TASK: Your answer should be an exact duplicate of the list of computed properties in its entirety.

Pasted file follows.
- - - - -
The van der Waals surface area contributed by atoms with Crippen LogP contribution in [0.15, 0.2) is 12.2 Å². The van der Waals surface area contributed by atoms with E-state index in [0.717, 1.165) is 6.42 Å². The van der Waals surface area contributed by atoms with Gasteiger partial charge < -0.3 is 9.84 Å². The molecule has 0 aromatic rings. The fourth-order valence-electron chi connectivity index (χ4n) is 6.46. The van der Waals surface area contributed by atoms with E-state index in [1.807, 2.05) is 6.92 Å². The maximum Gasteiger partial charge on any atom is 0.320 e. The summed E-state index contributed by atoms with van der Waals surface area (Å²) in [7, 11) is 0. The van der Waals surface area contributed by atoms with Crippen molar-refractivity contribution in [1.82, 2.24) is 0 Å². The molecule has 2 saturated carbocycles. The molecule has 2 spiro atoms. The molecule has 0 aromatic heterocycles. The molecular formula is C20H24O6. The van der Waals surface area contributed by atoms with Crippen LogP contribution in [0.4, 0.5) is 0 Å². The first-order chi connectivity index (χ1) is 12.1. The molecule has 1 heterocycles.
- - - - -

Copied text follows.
The van der Waals surface area contributed by atoms with Crippen LogP contribution in [0.15, 0.2) is 12.2 Å². The van der Waals surface area contributed by atoms with E-state index in [0.717, 1.165) is 6.42 Å². The van der Waals surface area contributed by atoms with Gasteiger partial charge < -0.3 is 9.84 Å². The molecule has 0 aromatic rings. The fourth-order valence-electron chi connectivity index (χ4n) is 6.46. The van der Waals surface area contributed by atoms with E-state index in [1.807, 2.05) is 6.92 Å². The maximum Gasteiger partial charge on any atom is 0.320 e. The summed E-state index contributed by atoms with van der Waals surface area (Å²) in [7, 11) is 0. The van der Waals surface area contributed by atoms with Crippen molar-refractivity contribution in [1.82, 2.24) is 0 Å². The molecule has 2 saturated carbocycles. The molecule has 2 spiro atoms. The molecule has 0 aromatic heterocycles. The molecular formula is C20H24O6. The van der Waals surface area contributed by atoms with Crippen LogP contribution in [0.4, 0.5) is 0 Å². The first-order chi connectivity index (χ1) is 12.1. The molecule has 1 heterocycles.